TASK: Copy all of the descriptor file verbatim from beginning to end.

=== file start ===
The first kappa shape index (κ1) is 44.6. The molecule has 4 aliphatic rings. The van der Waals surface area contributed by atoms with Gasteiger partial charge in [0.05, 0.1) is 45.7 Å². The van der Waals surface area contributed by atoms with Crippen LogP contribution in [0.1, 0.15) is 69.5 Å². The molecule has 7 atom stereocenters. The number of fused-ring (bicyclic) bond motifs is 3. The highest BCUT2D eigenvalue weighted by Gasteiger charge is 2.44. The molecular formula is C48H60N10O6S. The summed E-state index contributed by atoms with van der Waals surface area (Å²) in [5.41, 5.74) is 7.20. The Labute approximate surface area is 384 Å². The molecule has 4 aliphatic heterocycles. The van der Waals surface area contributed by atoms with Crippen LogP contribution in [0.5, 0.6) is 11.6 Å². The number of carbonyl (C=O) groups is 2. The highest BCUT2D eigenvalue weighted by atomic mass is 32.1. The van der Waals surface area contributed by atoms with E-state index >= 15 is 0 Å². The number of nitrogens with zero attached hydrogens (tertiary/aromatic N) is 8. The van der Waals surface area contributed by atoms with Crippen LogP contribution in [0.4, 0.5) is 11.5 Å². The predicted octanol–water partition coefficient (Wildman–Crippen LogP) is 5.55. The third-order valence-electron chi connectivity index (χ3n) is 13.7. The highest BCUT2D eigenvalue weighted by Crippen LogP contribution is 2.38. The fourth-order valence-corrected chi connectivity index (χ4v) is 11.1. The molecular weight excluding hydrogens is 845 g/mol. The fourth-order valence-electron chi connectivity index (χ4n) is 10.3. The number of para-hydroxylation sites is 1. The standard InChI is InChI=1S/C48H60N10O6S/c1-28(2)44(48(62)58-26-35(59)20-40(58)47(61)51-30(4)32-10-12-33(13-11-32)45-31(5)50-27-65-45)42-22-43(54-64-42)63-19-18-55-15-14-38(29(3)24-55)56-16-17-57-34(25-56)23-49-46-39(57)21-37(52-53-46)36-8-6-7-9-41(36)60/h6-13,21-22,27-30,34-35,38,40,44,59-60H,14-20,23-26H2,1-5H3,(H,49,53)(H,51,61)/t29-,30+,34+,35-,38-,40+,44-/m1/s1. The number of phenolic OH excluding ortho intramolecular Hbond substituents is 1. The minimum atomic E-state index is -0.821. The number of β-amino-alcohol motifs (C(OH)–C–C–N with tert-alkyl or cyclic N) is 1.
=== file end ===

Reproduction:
The first kappa shape index (κ1) is 44.6. The molecule has 4 aliphatic rings. The van der Waals surface area contributed by atoms with Gasteiger partial charge in [0.05, 0.1) is 45.7 Å². The van der Waals surface area contributed by atoms with Crippen LogP contribution in [0.1, 0.15) is 69.5 Å². The molecule has 7 atom stereocenters. The number of fused-ring (bicyclic) bond motifs is 3. The highest BCUT2D eigenvalue weighted by Gasteiger charge is 2.44. The molecular formula is C48H60N10O6S. The summed E-state index contributed by atoms with van der Waals surface area (Å²) in [5.41, 5.74) is 7.20. The Labute approximate surface area is 384 Å². The molecule has 4 aliphatic heterocycles. The van der Waals surface area contributed by atoms with Crippen LogP contribution in [0.5, 0.6) is 11.6 Å². The number of carbonyl (C=O) groups is 2. The highest BCUT2D eigenvalue weighted by atomic mass is 32.1. The van der Waals surface area contributed by atoms with E-state index >= 15 is 0 Å². The number of nitrogens with zero attached hydrogens (tertiary/aromatic N) is 8. The van der Waals surface area contributed by atoms with Crippen LogP contribution in [0.4, 0.5) is 11.5 Å². The predicted octanol–water partition coefficient (Wildman–Crippen LogP) is 5.55. The third-order valence-electron chi connectivity index (χ3n) is 13.7. The highest BCUT2D eigenvalue weighted by Crippen LogP contribution is 2.38. The fourth-order valence-corrected chi connectivity index (χ4v) is 11.1. The molecular weight excluding hydrogens is 845 g/mol. The fourth-order valence-electron chi connectivity index (χ4n) is 10.3. The number of para-hydroxylation sites is 1. The standard InChI is InChI=1S/C48H60N10O6S/c1-28(2)44(48(62)58-26-35(59)20-40(58)47(61)51-30(4)32-10-12-33(13-11-32)45-31(5)50-27-65-45)42-22-43(54-64-42)63-19-18-55-15-14-38(29(3)24-55)56-16-17-57-34(25-56)23-49-46-39(57)21-37(52-53-46)36-8-6-7-9-41(36)60/h6-13,21-22,27-30,34-35,38,40,44,59-60H,14-20,23-26H2,1-5H3,(H,49,53)(H,51,61)/t29-,30+,34+,35-,38-,40+,44-/m1/s1. The number of phenolic OH excluding ortho intramolecular Hbond substituents is 1. The minimum atomic E-state index is -0.821. The number of β-amino-alcohol motifs (C(OH)–C–C–N with tert-alkyl or cyclic N) is 1.